5. This does sound good and a dish I would make. I think that since this recipe was to be cooked during the lenten season, when they referred to the dish as being meatless they were not referring to it as being something to server a vegetarian. Instead, I think that it was a dish for someone who was going to give up eating meat (beef/steak) during lent. I’m sure they would have no problem using butter, milk, etc. either.

    1. Yes, I think you are right. They were using the word “meatless” in a way that was quite different from the meaning “vegetarian.”

  6. Easy and a nice comfort dish, too. It would be easy to substitute in ground beef if a meat version was desired. Definitely a keeper, thank you!

  7. “I assume that “drippings” refer to the fat created when cooking beef or pork – though I am a bit foggy why meat drippings would be called for in a recipe for a meatless dish. Maybe a hundred years ago “meatless” just meant that there were no chunks of meat.”

    It wasn’t because of that so much so as that vegetarianism was relatively rare a century ago and it remains distinctly different from “meatless” in the Roman Catholic sense. In the latter, for example, fish and seafood is not included as “meat” either, where as quite a few vegetarians would regard it as meat, although some do eat fish.

    A person would have to delve into the topic, but generally you’ll find that broths are “technically” not classified as meat for Roman Catholics, and some animal derived foods, such as gelatins, are not. Probably the author of this recipe didn’t regard drippings as in the meat category and at the time perhaps they weren’t either, form this prospective. In more recent years, as the number of Catholic meatless days had declined in some regions and is limited to Lent, in those regions, people have tended to define meatless more strictly and expanding on the meatless category has been discouraged.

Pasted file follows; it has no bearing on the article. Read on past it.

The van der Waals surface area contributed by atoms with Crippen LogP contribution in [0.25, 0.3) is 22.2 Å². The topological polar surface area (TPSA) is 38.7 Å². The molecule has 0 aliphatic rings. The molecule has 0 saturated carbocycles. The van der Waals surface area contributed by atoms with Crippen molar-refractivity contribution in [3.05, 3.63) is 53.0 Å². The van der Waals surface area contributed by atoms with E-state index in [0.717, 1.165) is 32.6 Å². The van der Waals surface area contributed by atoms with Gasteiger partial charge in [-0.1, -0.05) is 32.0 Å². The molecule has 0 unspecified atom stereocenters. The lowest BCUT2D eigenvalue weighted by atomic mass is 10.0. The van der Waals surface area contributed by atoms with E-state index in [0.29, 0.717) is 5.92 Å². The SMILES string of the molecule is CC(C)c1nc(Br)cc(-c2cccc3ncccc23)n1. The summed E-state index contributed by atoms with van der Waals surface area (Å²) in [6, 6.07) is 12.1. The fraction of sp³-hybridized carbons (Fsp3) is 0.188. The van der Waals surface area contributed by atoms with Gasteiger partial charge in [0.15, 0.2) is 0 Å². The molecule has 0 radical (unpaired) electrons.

Of note, people often associate this with “Catholics”, by which they usually mean Roman Catholics, but the Orthodox and the Eastern Catholics also observe days of fast and abstinence and their practice is much more broad. It progresses in time over Great Lent and ultimately they abstain from not only meat, but dairy products, fats, and alcohol as well.

    As an side, during World War One the U.S. government declared there to be an entire series of “meatless” days and while it didn’t enforce it through a law, it pretty heavily pressured Americans to observe them. If I recall correctly one such day was basically beefless and an other was porkless. None of these days was on a Friday, so I’ve always thought that if you were a Catholic that must have been a bummer as you would end up with three meatless weekdays during Lent rater than one.

    1. It’s fascinating to learn more about what is considered “meat” in the Roman Catholic sense. It’s also interesting how people were encouraged to have meatless days during WWII. I know that there were ration books during that war, but hadn’t thought much about which foods (in addition to sugar) were in short supply.

      1. I probably wasn’t too clear in regard to rationing. In World War One there wasn’t any in the US (although at least one state did it independently). It was all voluntarily, but the social pressure was enormous, so generally people complied.

        In World War Two, on the other hand, there was compulsory rationing in the U.S. Interestingly, while not really remembered, as people don’t want to, cheating on rationing was extremely widescale.